It is not ususual for the leeward shrouds to go a little slack in a breeze, although 10 knots is a little bit early for that to happen. A little bit of sag (to leeward)in the rig
is not too bad and is the inevitable effect of shrouds stretching in a breeze.
The amont of sag in a rig
will increase over time as shrouds and stays will tend to stretch a little over time and use. That is normal and to be expected. Stretch will can also occur from sources that are not normal and acceptable such as a turnbuckle
backing off or a bad swage that has slipped a little. Assuming that you have checked your rigging
, I suggest that you take up on your shrouds and stays. Assuming your mast is on center, you need to tighten the upper shrouds and the back and forestay, twice as many turns a your lowers and make sure that you turn each pair (port and starboard) teh same amount. I would start with a single turn of each lower and two turns on the uppers and stays. I would sight up the mast bith at the dock and under sail to make sure the mast is straight at the dock and develops and even curve in a breeze.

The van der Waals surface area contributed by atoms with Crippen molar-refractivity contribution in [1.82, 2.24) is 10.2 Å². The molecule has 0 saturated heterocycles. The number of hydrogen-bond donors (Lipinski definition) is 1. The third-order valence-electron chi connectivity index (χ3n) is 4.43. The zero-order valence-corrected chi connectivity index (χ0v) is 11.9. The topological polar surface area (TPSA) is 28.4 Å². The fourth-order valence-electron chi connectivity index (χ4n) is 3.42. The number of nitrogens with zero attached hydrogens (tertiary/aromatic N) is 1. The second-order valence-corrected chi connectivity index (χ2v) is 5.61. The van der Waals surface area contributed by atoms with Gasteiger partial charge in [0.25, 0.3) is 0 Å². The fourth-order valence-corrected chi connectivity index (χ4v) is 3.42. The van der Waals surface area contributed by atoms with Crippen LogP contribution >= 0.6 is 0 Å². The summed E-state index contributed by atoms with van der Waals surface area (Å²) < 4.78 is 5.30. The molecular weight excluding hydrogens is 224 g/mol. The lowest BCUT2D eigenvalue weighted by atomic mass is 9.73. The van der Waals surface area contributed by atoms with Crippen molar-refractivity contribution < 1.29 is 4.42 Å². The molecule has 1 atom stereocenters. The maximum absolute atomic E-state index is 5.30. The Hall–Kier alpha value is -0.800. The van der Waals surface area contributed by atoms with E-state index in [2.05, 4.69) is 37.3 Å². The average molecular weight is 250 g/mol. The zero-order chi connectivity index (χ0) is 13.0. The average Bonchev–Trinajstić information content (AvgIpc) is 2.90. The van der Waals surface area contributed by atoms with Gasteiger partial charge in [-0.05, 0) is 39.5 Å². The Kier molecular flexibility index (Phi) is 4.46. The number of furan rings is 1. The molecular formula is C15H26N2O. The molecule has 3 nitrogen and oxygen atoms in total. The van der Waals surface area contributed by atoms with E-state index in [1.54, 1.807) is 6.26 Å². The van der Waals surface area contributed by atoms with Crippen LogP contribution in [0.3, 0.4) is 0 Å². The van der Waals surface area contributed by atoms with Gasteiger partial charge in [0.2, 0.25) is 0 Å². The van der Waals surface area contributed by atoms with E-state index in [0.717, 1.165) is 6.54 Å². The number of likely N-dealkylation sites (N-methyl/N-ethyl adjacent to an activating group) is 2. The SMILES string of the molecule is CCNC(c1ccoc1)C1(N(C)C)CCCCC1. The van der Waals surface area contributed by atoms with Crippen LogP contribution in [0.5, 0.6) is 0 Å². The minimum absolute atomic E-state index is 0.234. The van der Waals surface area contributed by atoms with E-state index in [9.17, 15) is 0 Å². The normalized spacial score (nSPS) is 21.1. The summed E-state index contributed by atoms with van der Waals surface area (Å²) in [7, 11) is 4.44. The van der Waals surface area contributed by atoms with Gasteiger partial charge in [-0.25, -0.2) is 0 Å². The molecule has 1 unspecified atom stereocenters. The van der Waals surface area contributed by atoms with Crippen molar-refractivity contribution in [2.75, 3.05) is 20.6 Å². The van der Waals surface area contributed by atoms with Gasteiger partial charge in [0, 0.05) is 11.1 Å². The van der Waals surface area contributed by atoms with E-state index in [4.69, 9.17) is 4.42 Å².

The effect of too much sag in a rig
is that the mast bends slightly to leeward. This puts more sailcloth into the mainsail, powering up the mainsail, and alos allows the forestay to sag more, powering up the jib
, as the breeze increases. This is the opposite of what you want to happen in a breeeze as more powerful sail shapes will increase heeling and weather helm.